Employees will come and go. And whether it's your choice or theirs, you shouldn't let the relationship end once they've left the building.
In a recent post on LinkedIn, Sallie Krawcheck, head of women's networking group 85 Broads and the former head of Merrill Lynch and Smith Barney, s ays that smart companies actively keep previous employees in their networks. They maintain relationships with them after they leave, and recognize that their investment can extend well beyond the day they turn in their ID cards.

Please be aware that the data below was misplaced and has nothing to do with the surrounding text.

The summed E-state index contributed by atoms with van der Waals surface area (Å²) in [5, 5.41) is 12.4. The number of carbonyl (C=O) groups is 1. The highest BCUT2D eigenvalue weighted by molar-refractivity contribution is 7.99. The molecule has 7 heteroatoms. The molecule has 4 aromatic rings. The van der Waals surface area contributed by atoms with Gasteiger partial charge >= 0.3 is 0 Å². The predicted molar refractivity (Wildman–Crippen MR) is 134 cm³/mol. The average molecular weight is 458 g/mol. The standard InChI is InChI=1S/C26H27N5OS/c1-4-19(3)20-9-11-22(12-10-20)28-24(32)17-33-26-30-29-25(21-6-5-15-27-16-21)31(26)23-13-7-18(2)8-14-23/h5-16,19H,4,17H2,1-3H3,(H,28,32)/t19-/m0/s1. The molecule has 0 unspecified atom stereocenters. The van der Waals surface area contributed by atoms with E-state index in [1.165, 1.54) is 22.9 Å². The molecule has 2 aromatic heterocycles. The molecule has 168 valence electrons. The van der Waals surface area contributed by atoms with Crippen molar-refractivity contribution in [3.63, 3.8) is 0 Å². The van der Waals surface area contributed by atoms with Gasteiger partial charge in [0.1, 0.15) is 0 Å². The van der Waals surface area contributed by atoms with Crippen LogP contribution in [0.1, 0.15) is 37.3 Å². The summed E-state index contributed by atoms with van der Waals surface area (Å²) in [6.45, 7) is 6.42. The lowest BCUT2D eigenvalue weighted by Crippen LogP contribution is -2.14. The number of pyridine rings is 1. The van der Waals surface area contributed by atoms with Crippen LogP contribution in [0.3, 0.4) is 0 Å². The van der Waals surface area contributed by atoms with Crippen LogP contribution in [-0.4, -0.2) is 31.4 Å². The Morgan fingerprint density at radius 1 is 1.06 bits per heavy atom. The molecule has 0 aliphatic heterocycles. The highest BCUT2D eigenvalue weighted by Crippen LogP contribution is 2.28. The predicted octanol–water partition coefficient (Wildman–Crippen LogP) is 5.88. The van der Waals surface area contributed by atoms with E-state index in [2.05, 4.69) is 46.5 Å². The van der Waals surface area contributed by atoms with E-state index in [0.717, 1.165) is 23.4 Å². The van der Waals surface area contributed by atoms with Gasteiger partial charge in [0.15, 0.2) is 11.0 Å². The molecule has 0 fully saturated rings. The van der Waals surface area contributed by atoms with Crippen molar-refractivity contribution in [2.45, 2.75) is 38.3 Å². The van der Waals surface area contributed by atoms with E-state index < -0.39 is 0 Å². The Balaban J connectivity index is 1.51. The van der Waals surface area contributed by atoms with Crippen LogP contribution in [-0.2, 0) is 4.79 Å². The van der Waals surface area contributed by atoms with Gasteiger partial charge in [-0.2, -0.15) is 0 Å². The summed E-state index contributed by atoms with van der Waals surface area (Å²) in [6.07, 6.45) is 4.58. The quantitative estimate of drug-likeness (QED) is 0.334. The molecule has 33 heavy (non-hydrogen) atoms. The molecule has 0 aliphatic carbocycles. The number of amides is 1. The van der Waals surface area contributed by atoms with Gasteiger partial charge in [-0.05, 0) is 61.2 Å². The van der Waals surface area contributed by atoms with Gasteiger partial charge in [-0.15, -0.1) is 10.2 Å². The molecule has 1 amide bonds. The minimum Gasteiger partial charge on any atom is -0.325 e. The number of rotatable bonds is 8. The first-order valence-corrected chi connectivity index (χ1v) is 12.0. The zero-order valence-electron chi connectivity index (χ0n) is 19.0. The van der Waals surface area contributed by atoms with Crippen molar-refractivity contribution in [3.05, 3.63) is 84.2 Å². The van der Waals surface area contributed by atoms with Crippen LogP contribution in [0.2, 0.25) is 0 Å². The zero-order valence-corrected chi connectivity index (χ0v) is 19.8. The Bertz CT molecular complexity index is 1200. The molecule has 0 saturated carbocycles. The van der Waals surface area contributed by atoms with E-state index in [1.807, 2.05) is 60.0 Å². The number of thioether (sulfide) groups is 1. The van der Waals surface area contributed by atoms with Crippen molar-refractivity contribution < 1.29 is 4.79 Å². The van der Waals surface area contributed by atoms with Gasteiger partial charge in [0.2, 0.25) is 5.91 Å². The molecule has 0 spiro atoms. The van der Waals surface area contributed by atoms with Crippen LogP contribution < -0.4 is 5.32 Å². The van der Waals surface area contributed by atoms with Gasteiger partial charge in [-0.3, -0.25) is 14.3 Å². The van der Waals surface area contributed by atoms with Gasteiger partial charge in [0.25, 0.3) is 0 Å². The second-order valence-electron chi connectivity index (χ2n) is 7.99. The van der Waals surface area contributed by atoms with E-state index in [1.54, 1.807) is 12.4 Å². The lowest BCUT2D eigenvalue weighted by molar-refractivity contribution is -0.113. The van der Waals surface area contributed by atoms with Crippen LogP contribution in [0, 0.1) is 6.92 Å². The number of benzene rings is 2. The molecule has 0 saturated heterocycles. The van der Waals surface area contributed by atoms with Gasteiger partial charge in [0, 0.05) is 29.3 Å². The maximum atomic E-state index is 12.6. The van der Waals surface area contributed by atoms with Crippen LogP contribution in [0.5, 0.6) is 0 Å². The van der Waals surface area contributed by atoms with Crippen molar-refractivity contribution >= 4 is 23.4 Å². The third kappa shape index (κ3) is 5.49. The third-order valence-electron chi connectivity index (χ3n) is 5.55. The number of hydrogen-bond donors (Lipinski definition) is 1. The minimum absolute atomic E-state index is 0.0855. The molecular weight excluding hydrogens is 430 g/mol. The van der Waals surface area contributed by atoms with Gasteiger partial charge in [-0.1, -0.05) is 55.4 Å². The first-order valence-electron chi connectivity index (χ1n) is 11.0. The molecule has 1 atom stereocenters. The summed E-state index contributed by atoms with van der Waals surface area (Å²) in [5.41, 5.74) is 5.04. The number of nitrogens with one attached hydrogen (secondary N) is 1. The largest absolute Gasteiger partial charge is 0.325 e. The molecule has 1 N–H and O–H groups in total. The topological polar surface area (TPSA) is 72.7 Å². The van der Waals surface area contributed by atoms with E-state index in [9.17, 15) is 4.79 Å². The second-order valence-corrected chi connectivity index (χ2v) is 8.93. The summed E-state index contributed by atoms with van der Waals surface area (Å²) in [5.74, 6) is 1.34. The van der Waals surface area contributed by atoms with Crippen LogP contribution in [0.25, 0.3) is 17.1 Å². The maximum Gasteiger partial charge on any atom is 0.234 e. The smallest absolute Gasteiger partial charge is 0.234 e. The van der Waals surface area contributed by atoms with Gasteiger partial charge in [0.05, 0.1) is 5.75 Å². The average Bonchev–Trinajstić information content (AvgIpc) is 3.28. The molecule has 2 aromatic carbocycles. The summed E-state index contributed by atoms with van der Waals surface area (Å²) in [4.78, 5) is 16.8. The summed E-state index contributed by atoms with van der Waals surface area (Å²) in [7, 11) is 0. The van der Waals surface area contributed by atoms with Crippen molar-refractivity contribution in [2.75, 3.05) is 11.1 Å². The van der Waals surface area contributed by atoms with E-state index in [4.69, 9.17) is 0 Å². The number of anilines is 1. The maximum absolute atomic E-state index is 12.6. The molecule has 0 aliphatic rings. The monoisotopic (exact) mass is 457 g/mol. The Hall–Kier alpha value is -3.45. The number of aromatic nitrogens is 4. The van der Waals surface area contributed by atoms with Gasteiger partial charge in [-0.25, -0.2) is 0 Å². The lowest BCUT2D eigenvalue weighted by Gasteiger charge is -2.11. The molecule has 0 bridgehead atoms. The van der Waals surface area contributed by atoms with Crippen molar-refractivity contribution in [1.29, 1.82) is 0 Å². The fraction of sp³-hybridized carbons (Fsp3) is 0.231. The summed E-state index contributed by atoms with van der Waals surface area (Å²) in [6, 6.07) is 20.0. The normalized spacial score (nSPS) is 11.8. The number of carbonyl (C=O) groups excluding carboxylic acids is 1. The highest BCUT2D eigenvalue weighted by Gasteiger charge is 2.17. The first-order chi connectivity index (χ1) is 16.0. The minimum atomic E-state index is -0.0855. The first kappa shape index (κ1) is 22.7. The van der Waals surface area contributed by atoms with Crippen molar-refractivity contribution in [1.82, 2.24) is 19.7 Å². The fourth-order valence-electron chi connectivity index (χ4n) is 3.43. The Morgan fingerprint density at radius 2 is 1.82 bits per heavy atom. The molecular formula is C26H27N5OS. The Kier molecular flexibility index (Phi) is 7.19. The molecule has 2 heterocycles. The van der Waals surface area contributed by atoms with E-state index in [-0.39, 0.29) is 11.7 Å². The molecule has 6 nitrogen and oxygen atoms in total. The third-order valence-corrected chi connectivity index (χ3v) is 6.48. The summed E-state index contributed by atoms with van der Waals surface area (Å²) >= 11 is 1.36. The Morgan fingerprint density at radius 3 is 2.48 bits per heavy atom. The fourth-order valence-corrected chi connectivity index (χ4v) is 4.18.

Thinking of these people as a strong alumni network — and treating them accordingly — can be mutually beneficial. T hey ' re more likely to sing your praises when asked about you in the future, which can be good word-of-mouth for you and your business.
So how do you keep them on good terms? Krawcheck recommends you h elp them find their next opportunity, keep them in the loop with regular company updates, offer them part-time work when appropriate, and, most importantly, celebrate their successes.
Ultimately, it's a win-win for all.
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